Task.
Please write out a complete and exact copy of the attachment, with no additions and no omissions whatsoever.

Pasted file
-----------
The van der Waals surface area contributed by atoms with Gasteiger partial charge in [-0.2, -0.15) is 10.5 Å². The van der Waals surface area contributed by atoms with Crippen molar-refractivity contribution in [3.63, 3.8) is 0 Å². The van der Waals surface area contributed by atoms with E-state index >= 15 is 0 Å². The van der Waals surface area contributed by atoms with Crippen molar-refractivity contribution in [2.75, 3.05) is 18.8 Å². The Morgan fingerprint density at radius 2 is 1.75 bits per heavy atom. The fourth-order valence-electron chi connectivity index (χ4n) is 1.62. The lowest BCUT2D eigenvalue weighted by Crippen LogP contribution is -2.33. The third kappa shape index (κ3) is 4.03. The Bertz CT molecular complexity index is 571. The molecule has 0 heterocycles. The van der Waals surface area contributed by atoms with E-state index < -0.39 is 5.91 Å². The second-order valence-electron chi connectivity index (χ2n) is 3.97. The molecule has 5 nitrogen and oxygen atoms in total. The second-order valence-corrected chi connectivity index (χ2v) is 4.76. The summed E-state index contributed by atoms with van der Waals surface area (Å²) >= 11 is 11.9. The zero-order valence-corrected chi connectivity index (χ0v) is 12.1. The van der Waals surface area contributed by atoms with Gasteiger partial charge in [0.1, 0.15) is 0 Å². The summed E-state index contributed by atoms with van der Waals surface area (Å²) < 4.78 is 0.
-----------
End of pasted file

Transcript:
The van der Waals surface area contributed by atoms with Gasteiger partial charge in [-0.2, -0.15) is 10.5 Å². The van der Waals surface area contributed by atoms with Crippen molar-refractivity contribution in [3.63, 3.8) is 0 Å². The van der Waals surface area contributed by atoms with E-state index >= 15 is 0 Å². The van der Waals surface area contributed by atoms with Crippen molar-refractivity contribution in [2.75, 3.05) is 18.8 Å². The Morgan fingerprint density at radius 2 is 1.75 bits per heavy atom. The fourth-order valence-electron chi connectivity index (χ4n) is 1.62. The lowest BCUT2D eigenvalue weighted by Crippen LogP contribution is -2.33. The third kappa shape index (κ3) is 4.03. The Bertz CT molecular complexity index is 571. The molecule has 0 heterocycles. The van der Waals surface area contributed by atoms with E-state index < -0.39 is 5.91 Å². The second-order valence-electron chi connectivity index (χ2n) is 3.97. The molecule has 5 nitrogen and oxygen atoms in total. The second-order valence-corrected chi connectivity index (χ2v) is 4.76. The summed E-state index contributed by atoms with van der Waals surface area (Å²) >= 11 is 11.9. The zero-order valence-corrected chi connectivity index (χ0v) is 12.1. The van der Waals surface area contributed by atoms with Gasteiger partial charge in [0.1, 0.15) is 0 Å². The summed E-state index contributed by atoms with van der Waals surface area (Å²) < 4.78 is 0.